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The Madrid herald. (Madrid, N.Y.) 1904-1918, March 08, 1917, Image 8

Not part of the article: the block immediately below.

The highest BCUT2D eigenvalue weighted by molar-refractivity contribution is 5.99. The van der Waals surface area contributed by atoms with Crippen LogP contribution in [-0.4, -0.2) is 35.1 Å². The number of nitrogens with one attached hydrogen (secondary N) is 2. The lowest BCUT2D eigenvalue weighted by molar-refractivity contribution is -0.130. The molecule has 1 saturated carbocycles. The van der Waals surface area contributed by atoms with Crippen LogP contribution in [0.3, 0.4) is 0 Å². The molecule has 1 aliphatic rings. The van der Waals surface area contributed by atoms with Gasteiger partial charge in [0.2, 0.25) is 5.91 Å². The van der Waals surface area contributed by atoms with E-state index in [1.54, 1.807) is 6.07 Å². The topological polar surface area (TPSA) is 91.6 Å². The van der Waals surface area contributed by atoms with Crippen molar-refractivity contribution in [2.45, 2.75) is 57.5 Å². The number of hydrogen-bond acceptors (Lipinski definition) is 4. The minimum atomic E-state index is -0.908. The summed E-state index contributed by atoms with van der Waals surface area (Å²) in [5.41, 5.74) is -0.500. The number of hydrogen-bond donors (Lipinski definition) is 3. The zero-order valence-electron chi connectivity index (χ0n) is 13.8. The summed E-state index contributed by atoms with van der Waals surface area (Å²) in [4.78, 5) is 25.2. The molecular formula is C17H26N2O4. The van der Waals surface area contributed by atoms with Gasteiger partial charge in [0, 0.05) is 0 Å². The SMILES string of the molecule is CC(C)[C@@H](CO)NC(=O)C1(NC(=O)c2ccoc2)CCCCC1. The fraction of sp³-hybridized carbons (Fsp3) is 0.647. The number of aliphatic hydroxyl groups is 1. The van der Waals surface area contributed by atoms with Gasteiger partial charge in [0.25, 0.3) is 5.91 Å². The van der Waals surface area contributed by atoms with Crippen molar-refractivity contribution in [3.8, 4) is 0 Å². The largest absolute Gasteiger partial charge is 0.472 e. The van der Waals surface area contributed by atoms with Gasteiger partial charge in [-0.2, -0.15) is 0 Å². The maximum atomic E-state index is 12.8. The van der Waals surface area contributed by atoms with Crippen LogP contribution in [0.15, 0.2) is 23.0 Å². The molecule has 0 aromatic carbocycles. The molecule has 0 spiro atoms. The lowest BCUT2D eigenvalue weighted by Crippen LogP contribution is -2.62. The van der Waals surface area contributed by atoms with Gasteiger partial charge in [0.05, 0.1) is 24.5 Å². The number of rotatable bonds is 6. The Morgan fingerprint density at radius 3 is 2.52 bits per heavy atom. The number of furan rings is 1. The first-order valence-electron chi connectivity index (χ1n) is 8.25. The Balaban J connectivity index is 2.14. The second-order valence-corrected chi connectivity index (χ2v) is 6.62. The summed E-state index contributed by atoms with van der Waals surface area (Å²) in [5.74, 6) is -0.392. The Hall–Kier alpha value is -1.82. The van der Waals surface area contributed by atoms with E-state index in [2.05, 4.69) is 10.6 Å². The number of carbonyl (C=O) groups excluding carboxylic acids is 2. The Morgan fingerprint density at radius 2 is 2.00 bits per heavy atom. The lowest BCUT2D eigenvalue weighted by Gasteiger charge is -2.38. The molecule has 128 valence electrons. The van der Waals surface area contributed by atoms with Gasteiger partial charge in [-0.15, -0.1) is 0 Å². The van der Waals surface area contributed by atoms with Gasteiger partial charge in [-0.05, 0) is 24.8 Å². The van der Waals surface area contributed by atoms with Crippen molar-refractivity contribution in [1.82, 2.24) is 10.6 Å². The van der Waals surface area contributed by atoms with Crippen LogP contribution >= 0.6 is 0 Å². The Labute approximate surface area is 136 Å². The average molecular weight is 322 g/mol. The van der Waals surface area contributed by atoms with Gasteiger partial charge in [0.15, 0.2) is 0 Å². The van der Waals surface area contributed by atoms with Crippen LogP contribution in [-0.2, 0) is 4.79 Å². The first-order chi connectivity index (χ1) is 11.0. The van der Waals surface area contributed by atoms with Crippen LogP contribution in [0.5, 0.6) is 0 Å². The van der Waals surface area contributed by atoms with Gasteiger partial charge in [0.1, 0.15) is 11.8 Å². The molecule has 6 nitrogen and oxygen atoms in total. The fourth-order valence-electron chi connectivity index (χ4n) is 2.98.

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Pftsre 8 The Madrid Herald, March 8, 1917 WADDINGTON DEPARTMENT 'VADOINGTON PVK 27—Thaw stopped quickly! ' Mrs. IVEaclyn Artmckle is visiting frif.ids ia New York. I DoTothy JForsyclie spent Thurs- day and Friday ia Potsdam 'giiesc of hier sister, Miss Porsyche. [ Mrs. James L. Pay and daug'hlter a-ortxade visiced relatives ia Can- Itxm last Week. i Herbert Hatch o£ Ma-ssena visit- ed 'his mother, Mrs. J. W. Haicch, a. ev dayfs. i Bert Daniels of New York is vis- J itimg MB parens*, Mr. and Mrs. <W, A. Daniels. I Mr. and Mrs. Ralph Griffin spent a .tew days ia Syracuse with rela- tives last week. I Miss Bessie Moore returned home Monday from an. extended visic with relaicivea ia Moatana and No. Dakota. j Misses Margaret and Grace Lo- gan of Potsdam Normal spent Sat- varday and Sunday at their homes _ lxsre. ' t i ' Lewis Rutherford of Lowville was ^ the guest of his parents, Mr. and Mrs. J. K. Rutherford, from Wed- ; nesday until Monday of lascweek. ' Miss Lorraine Rutherford is au home from Potsdam Normal and • will Temaia with her modier the list of the school year. Harold C. Wrizht. mar.agr-r of i tho A. B. C. Clothing Co. r.f Syra- cuse sp.:..t a Mv nay, hoiv- with his parc-.t*. Miss vVir.nie- Duffy h'<<- rr-turned to her honn- i:i Bi'.'-fp. Arizona, alter two months' vteit with her sisters, Misses Marfan.-.- a- d Tere- sa Duffy. ; Pri, c-ipa.1 Lovelo-;*. Mis&e-s Hants, Traver, Martin, and Wright of Wad. H. S. atter.ded Tearhf-rs' (v.nfcr- exce in Potsdam Thursday and Fsitiay. [ John R. Wright and lUtle -son George and Walter S. WriKhc, all Syracuse, spent a few days las:; week with their r>arenfas, Mr. and. and Mrs. George R. Wright. Thomas McAvoy has returmeo home from the City Hospital, hav- ing undergone there recently an operation for stomach trouble. His many friends are pleased to see him home again. Win. Henderson, jr. is able to be ground again after a -severe a'tack of p-r.eutnonia. Mrs. Leslie Ruther- ford, who has been 'suffering with stomach. 'Orouble, is better; and there are -several cases of mumps la town. Prank Doran has been very sick with erysipelas but is re- covering. Alex. Creighton is car- ing for him. Mrs. Joseph McDowell has been ill, but she alsoiaigaining, and Mrs. John Rule also is betcor liteir ht-ving grip for two weeks. EDWARD J, MORE Edward J. More, son of Mr. and Mrs. Rollin V. Mure, died very sud- denly on Trklay morning,February •23, 1917, of pneumonia, at xhe age of nineteen yeans. He is survived by hia parents, two sisters, Missrs Bessie sasA Edna, and by four half- broLhiora'iarjd a haf-sweer, who re- side ia Che, West. The funeral was held from the home at More's Ho- tel o(n Tuesday morning following in opder to allow time for the arri- val ho|tne of his father and sister, Miss Bessie. No> death. La recent years lias stirred Waddigton ao deeply, both owwwft <Ji ics dreadful suddenness luadAteo because of the fact thai the family were .no't together at thadme of the trial, theiather and lSisoea- ^>ein/g visiting in the West, Eddie was a kind and generous- iiu-^cted ooy and had many irienas. Aiways wndag to lend a Hand anu oi good oenavior. his earlv death is mo-turned sincerely t>y a wide circle in Waddington ana in otner <.-.. ..a. iiiiu parens ana sisters are assured of the tender and earnest ojuiyauiyoi aiu ei.tire eommuiutj i.i. Liiieir greut sorrow. .•are last week. Jay Chamoerlain of Norwood was a week end guest in town. Mr. and Mrs. Cyrus Scotc of Lis- bon spent *che past few \^days at johnS, Heverly^. ' On Sunday, March ll'th, service's at 10:30, mofninig prayer. Ac 7:30 evensonig, subject, \The Spiritual Life/-' i CHIPMAN MRS. JOHN MURPHY ' \ On Wednesday morning, Fvu-u- aiy 21, i!u,, in,, juiiu. ALui-piiy tiled ot p.xraiy»is aitirr a loi.g hicicut-ss Jiciiua 0 't.M;i ;i yeai'a. un-m„ei-ai «a.,ui.-iu o.i .-jaiuruay rr. jinuig at u . •jv.-i-jcX ii-jin ftn.. _vuu\ .-> cnurcn, i..-\. JU. Ji. La mil ecu. VI a a., g a u- •i i' \i i.i,jn rnaas, Mrs,. Murphy was Autli-t'i-L.i} barman and was born i.i \\ auuiugton ai.il pa:»t-d all he; in.- ucte. out* \va.» a laitlitul Christ ia.. woman anu was luvi.-u l>y all ..no k:.t\v here, bhe is survived t.y ht-i husband aim .vm licjrge oi Jtaiialo; a sister, Mr:-,. Miehat Mur- phy; and two brothers, Michael ol Keene, N. H., and a brother who hvtw in the West, besides ,a large circle of other relatives and friends to mourn her loss. CHASE MILLS. A GENERAL SURVEY OF TK \AR. ^ Audrey Small went to Adatoalast Sunday to atemd the funeral of his woth/er, Ambrose Small. Mlns. Remocida and hot daughter Priiscilla of Moorebouseviile are vis itiag their daughter and sister, Mrs. J. J. McQuaid. Miss Irene Fisher of Madrid speat a few days of last week with her Bister, Mrs. H. P. Ballon. Mias Julia Power of LouiEville was a .guest of Miss Thwesa Po- Feb. 27—Cold again. Mabel Buehannan is spending a few days with her sister Mrs. L. Porteous. G-eorge F. Short spent the past week in Canton on jury duty returning home Thursday. Roy Fisher, Jonn Hobkirk and Mrs. Loretfca Harper are having the telephone installed again in their homes. Chas. Empey of Johnstown, spent a few days last week with his sister in- law, Mrs. John Cassel and family. Mildred Fisher returned this evening from a few days visit with her aunt, Mrs. Wm, Hargrave of Madrid. Mr. and Mrs. Albert Hargrave of Rollo, Sask., are spending a few days I with her mother, Mrs. Emma Corey i and son Arthur. Mrs. Otis Sanderson of Lisbon and 'Ernest Duuu of (-fraud Forks, N. D.. wi-rir guests Wi'diii-day \f their aunt, Mis, Luretta Harper and family. Way.-ide Wurki-rs met at the home of Mi>. Ali-x. Hobkirk Thursday. Twenty i-iflit ladii-s w>-]\ - pri-.-ent and .spent a vi-ry '-ii.ii.VKlile day. Tlw offering rtUK.uutcd to £-1.10. Cai-ds havp ha n j-ew-ived from Mrs. Howard Fisher ami ilaughter Flurenci; of (.'iiicago, who art-spending the winter in St. Petersburg, Florida, telling oJ ut-ligbtful summer weather. Word lias been by Mr. and Mrs. Roy I Fisher announcing the arrival of a daughter born to Mr. and Mrs7~Alton Fisher with whom Mr. and Mrs. John H. Fisher are spending the winter. Although rather late in being record- ed many relatives and friends will be pleased to hear that John Marshall visited his cousin Mrs. Thos. Hobk.nc one day recently. It is a number of years since Mr. Marshall has been in this vicinity. He also visited a few days with his neices, Mrs. Chas. Hough and Mrs. Maurice MeCready. , March 7—A little thaw coming. Ruth (ilidden has gone to Winthrop to work for her aunt this summer. John Short of Wadd. ridge purchased Carl Brown's \Superior\ colt yesterday. Thos. R. Fife and sister Agnps were in G-onverneur Friday attending the funeral of the late Anson Potter. r I THE UNIVERSAL CAR 320,817 Have licfu built and actually d>livr-ml to retail buyr-rs nmcb August 1, lUVi. These figures :!:!0,MI—represent the actual number of ears rnarrafaefured by us siriet^ August 1st. I!i]fi, and delivered by our agents in retail buyers. This unusual fall and winler demand for Ford Cars rnake,s it necessary for us to eonfine Die distribution of cars only to those agents who have orders for immediate delivery to retail customers, rather than to permit any agent to stock ears in anticipation of later spring sales. < We ai'e issuing this notice to intending buyers that they may protect themselves against delay or disappointment in securing Ford Cars, If, therfore, you are planning to jiurehase a Ford far, we advise, you to plaee your order and take delivery now. Immediate orders will have prompt attention. Delay in buying at this time may cause you to wait several months. ™£. Enter your order today for immediate delivery with our authorized Ford agent listed below and don't be disappointed later on. Ford Motor Company PBIPCQ' Runabout $345; Touring Car $360; Coupelel $505; miUCO. Town Car $595; Sedan $645, f, o, b, Deirolt- THE CLUB GARAGE Elm Street GeO. B. MatheWS Potsdam, N. Y. Again the British have advanced :heir front on the right and left wings In the Somme and Aiicre regions of France. On the left flank, east of Uonimeccurt, the Germans gave up ground over a front of two miles to ia average depth of 1,200 yards, while on the right flank, east of Boucha- vesnes, an attack gave the British ter- rain on a front of 1,200 yards and i73 prisoners, according to the London w-ar office. Heavy casualties were In- flicted on the Germans in several counter attacks. The recent ceding of ground by the Germans in the Ancre and Somme re- gions evidently was not carried out for stragetic reasons, but because of necessity, according to a press corre- spondent. A visit to various points of the line showed that the guns of the\ British had torn up trenohes and communication trenches and searched out thoroughly the ground on a wide area behind the German line, where many hundreds of dead were later found. Along the Russian front and in Rou- mania no important fighting is taking place. In the Austro-Italir n theater an Austrian attempt to storm Italian positions east of Gorizia was frustrat- ed, according to Rome. Minor .n- fantry operations and artillery duels continue on the other sectors of this front. With the important town of Hama- dan already in their possession the Russians are keeping up their offen- sive against the Tr.rk.; in Persia. Eighty miles northwest of Hamadan tl.ey ha - , e r-apnn-ed the villages of Bijar aad Khanikrhi. Want In Baltimore Decreases. Baliimore, March 6.—Official figures ann-.i.ii'-pd b\ u,e .ehrae.i cftHniies board of this ctiy, show that suffering and ui ed among the poor here have decreased so fsr this year eight per cent as compared with hist year. While it is asserted the pir.ch of high, prices is being fe't, it is said there is an unusually small percentage of unemployed in Baltimore this year. Progress of Scientific Mission. Buenos Ayres, March 6.—Captain Ault, chief of the Carnegie Scientific Mission, was interviewed by the Pren- sa 'and said he will remain for some time at Cordoba observatory and then go to some Atlantic island, stop atBa- hia and Puerto Rica and go thence to New York, where he hopes to ar- rive in September. U. S. Detective orT'Argentine Mission. Buenos Ayres, via Colon, March 6.— Henry Oswald, an American detective, who obtained at Montevideo the ar- rest of Alfredo Todaro, sentenced ro death in the United States, announced that he will study the organization of the Argentine police. It seems he has some reserved mission. MARKET REPOflT New York Provision Market. BUTTER — Creamery, extra, 41% @42c. EGG-S—Fresh gathered, extra fine, 35c. CHEESE — State, held specials, 26% @ 27c. POTATOES—Long Island, 180 lbs., $10.00; Maine, 180 lbs., $9.00. Buffalo Provision Market. WINTER WHEAT—No. 2 red, $2.01; No. 2 white, ?1.99. -CORN—No. 2 yellow, $1.15%; No. 3 yellow, $1.15%. OATS—No. 2 white, IVA'.c No. 3 white, 71c. FLOUR—Fancy blended patent, per fobl., $10.25; winter family patent, per bbl„ $9.75. BUTTER—Creamery, extra, prints, 43c; do., good to choice, 39c; dairy fair' to good, 33@35c; crock butter, choice to fancy, 35@36c. CHEESE—Daisies, per lb., 25@26c; fancy flats, 25© 26c; fair to good, 23 @24c. EGGS — Hennery, white, 36c; do., mixed, 35c; state, fresh, at market, 34c. DRESSED POULTRY — Turkey, vcung. per b., 'Wrv'ihc; turkeys, old toms, per lb., 31@32c; chickens, far- cy, per lb., 25@26c; chickens, fair -to good, do., 22 @ 24 c; fowl, fancy, 25® 26c; do., fair to good, 23<&24c; old roosters, 20c; ducks, per lb„ 26@27o. geese, per I'b.. lX'a20r. POTATOES—white, fancy, per bu., $3;00(f»3.15; do., fair to good, $2.50@ 2.75; Bermuda, per, per bbl., $11.00® 12.00; sweets, fancy, per hamper, $2.60 <lh 2.65. ONIONS—Home grown, yellow, fan- cy, $5.00; do., small, $4.- 00@4.50 ; yel- low, fancy, per 100-lb. saclc, $10.00; do., No. 2, do., $8.-00@9.'O0; Havana, per crate, $4.76. BBA.NS — Marrow, per hu., $9.00; medium, per bu., $ 7.75@8.O0 ; pea, per bu., $7.75C«S00; white kidney, $8.50® 9.00; red kidney, $ 8.50@8.75 . East B.ffalo Llve-tock M-\l\>r. CATTLE - Prime steers, $11.00® 11.50; shipping fleers, $9.00010.76'; butcher stc rn, $ 7.25@10.6O ; heifers, y,(j oilift!),7. r . fho-'i veils, $14.00'c; 14.50; fair to <\\>''. $ 18.00@13.7C ; light veals, $11, 00@12.75 . SHEEP AND LAMBS — Choice lambx, $14,50(^14.75; mixed sheep, $11.004012.00. HOGS—Yorkc-rs, $14.50014.70; light Yorkers, $13.50014.75; heavies, $14.70 014.75. HEWS BRIEFLY TOLD Short Items From Various Parts . of the World. \ Buffalo Hay Market, HAY Ti-.t\<\l on track; No, 1 tim- othny, $10.00*1-17,00; do., No. 2, $14.00 015.00: dr.., No. 3, $12.00#13,O0; straw, oatfi and wheat, $8, 00@9.00 . Record of Many Happenings Con- densed and Put Into Small Space and Arranged With Special Regard for the Convenience of the Reader Who Has Little Time to Spare. Miss Rosinia Heunegan, teacher in public school at Newark, N. J., throt- tled and overpowered a fericious dog that entered her class room, terrified hundreds of the pupils and bit six of them. The senate passed the bill ap- propriating $50,600,000 for flood con- trol, to be expended on the Missis- sippi and Sacramento rivers. Mrs. Mary C. Thaw, mother of Har- ry K. Thaw, began .proceedings at Philadelphia to have him adjudged insane. The navy needs' 10,000 men to aid in coast defense work, said Franklin D. Roosevelt in a stirring plea to shipping men at the New York Yacht club., James W. Gerard, who is on his way to this countrj- on board a Span- ish steamship, was warned by a high German official against returning to the United States from Berlin by way of Spain. Two hundred and fifty United States marines were landed at Gtiantanamo to protect foreign owned sugar mills and plantations there. Three investigations were begun into the wreck on the Pennsylvania system at Sit. Union, Pa., in which 20 persons were killed. The house rules committee report- ed that no federal official profited by the peace note \leak fixing respon- sibility for the \.e:ik\ on two Wash- ington newspaper men. The Yarrowdale seamen are being held because of an outbreak of dis- ease at their camp, according to a Berlin announcement, but Washing- ton, angered by Germany's defiant stand, expressed the belief that they are hostages. Hebrew retail grocers in New York voted to close 8,000 stores in the city unless the mayor guarantees po- lice protection agaiast the boycotting women. Bishop William Lawrence announced that at the completion of his cam- paign to raise $5,000,000 as a pension fund for Protestant Episcopal clergy he was assured that the total would reach at least $6,500,000. Federal collectors estimated that the income tax collections in New York city would total $66,000,000. The house passed the District of Columbia \dry\ hill, already passed by the senate. Washington officials stated that the climax of the Cuban situation has been reached at Santiago. Leading Japanese hero ridiculed any effort to align their empire against the United States, a friendly nation, on the side of Germany, a na- tion at war with her. A supply of 200,000 smelts, pur- chased by George W. Perkins of the Mayor's food committee of New York, were placed on sale in 40 different grocery stores in Manhattan and the Bronx. Young school teacher of Rutherford. N. J., recovered a verdict of $4,600 against a Passaic lawyer, allegeding breach of promise of marriage. A steeplejack climbed on a hori- zontal flagpole extending from the New York Municipal building. With the revelation of the German intrigue ioa Mexico it also became known that the United States has been a hase to foment war in India. James R. Mann, minority leader of the house, predicted an extra session of congress. John D. Rockefeller will no longer make his home at Pocantico Hills, it was reported. Anti-vivisectionists will go to Al- bany and urge a measure which would permit inspection on animal experi- mentation. The names of three men were given to the agents of the department of justice in New York as agents of the German government in fomenting food riots. Mr. Gonzalez, American minister at Havana, was^unofficially reported to have offered to President Meno^al a force of American troops to put down the rebellion. Mr. and Mrs, Charles Burt of O-r-pn wich, Conn., sought po.ice aid to find their daughter, Lillian, 10 V-HV* old. Joseph Carmlchael, a Orefiwh-h man, also was reported missing. The United Stales Stcl rorpoi-vion submitted its briefs in HIP -overn ment's action again\t if under thp Sherman law, and r I'ntflins that it does not operate ir --Rsiraini or tradp hut Is a \good\ cor '< ntriio-\ Cuba started a 't-ini 'ncpiiry int< Ihe relations betv-efn Ofrpjni plot ters and the iHiand'.-i rpvoluiionlsts. Five firemen ww kll'ed and three hurt when floors fell In a burning building in Detroit. The railroads of the country are fac- ing an increase of $130,000,000 in their coal bill for the ypar, dec'ared offi- cials, who expresesd concern at the effect on earning powfr and credit. Colonel Walter Katfe, for 15 years chiPf engineer of (he New York Cen- tral lim j s and the building of the first elevated lines in New York city, died of heart attacks in New York at 86 years. 11LIFESAVERS LIST, W ;re Trying to Assist theLouis- iana, Stranded Off Ocean City. Nearly All of Drowned Men Were from the Coast Guard Cutter Yama- craw—Boats Were Overturned In Heavy Sea When Attempt Wan - Made to Reach Stranded OH Tank- er—Other Items. A dispatch to the Philadelphia Maritime Exchange from Lewes, Del., says that coast guard stations on the Maryland coast reported that 11 men were drowned in the attempt to ren- der assistance to the American tanker Louisiana, stranded off Ocean City, Md. At least nine of the men, if not ill were from the coast guard cutter Yamacraw. •\' i A late report from Maryland coast guard stations says the condition of the Louisiana was apparently un- changed. The crew of the strandsd vessel could be seen moving about. The last reports from the Louisiana « were to the effect that her engine room, was flooded and t'^at otherwise the ship was in good condition. According to information received from the coati guardsmen the Yama- craw in response to appeals for help, launched three boats and two cap- sized in the heavy sea. NEW COMPENSATION GROUPS State Commission to Recommend Amendments to the Law, The New York state industrial commission has decided to recom- mend to the legislature amend- ments to the workmen's compensation law by which several groups of em- ployes, among them those working in hotels and restaurants, will be put in the compensable class, and will re- ceive two-thirds of their average weekly wage in case of accident dur- ing the course of their employment. Other workers included in the rec- ommendations are employes of whole- sale and retail groceries, keepers, guards and nurses and attendants of the hospitals for the insane, employes of oyster and poultry houses, grave- diggers and cemetery workers, un- dertakers' employes, men working in coal and wood yards and those en- gaged in the tree planting industry. FARM£RS OPEN CITY OFFICE Dairymen's League Has Headquarters In Tall New York Building. The Dairymen's league of New Fork state has opened headquar- ters in New York city on West 40th street. The daiiyrnen moved to the metropolis to be in closer touch with milk distributors and others hav- ing business with the organization. The league now has a membership of 32,500 farmers in 68 counties, includ- ing counties in Connecticut, Pennsyl- vania and New Jersey. The mem- bers own and control a total of 406,- 367 cows. The new headquarters will be a sort of social center for league members md their wives when they come to town to look over the Great White Way and its environs. . Plan Big War Plant. A house bill to condemn the Mississippi River Power company'^ ownership of ^he b:g Kcok'ik Sam, between Keokuk, la., and Hamil- ton, 111., to provide for government Investigation on feasibility of a gov- ernment armor and nitrate plant in connection with the dam, and for a bond issue - of $31,000,000 to carry out the plan, if determined on, was intro- duced by Representative Rainey ol Illinois. It was referred t 0 the inter- state commerce committee. Tree Leaf Markings, Expert botanists buj-e found Unit the age of trees can be told by ine ii-ni' markings—the older n tree the smaMi-r and more numerous Its leaf cells. GUARANTEED Plumbing and Our prices are as low as honest -workmanship can allow—but we pos- itively guarantee our work. We have had experience, and we can cite you to satisfied customers. That is, reputation and guaran- tee—the main points. Estimates cheerfully furnished. C. A. McMorrow Waddington, N.Y.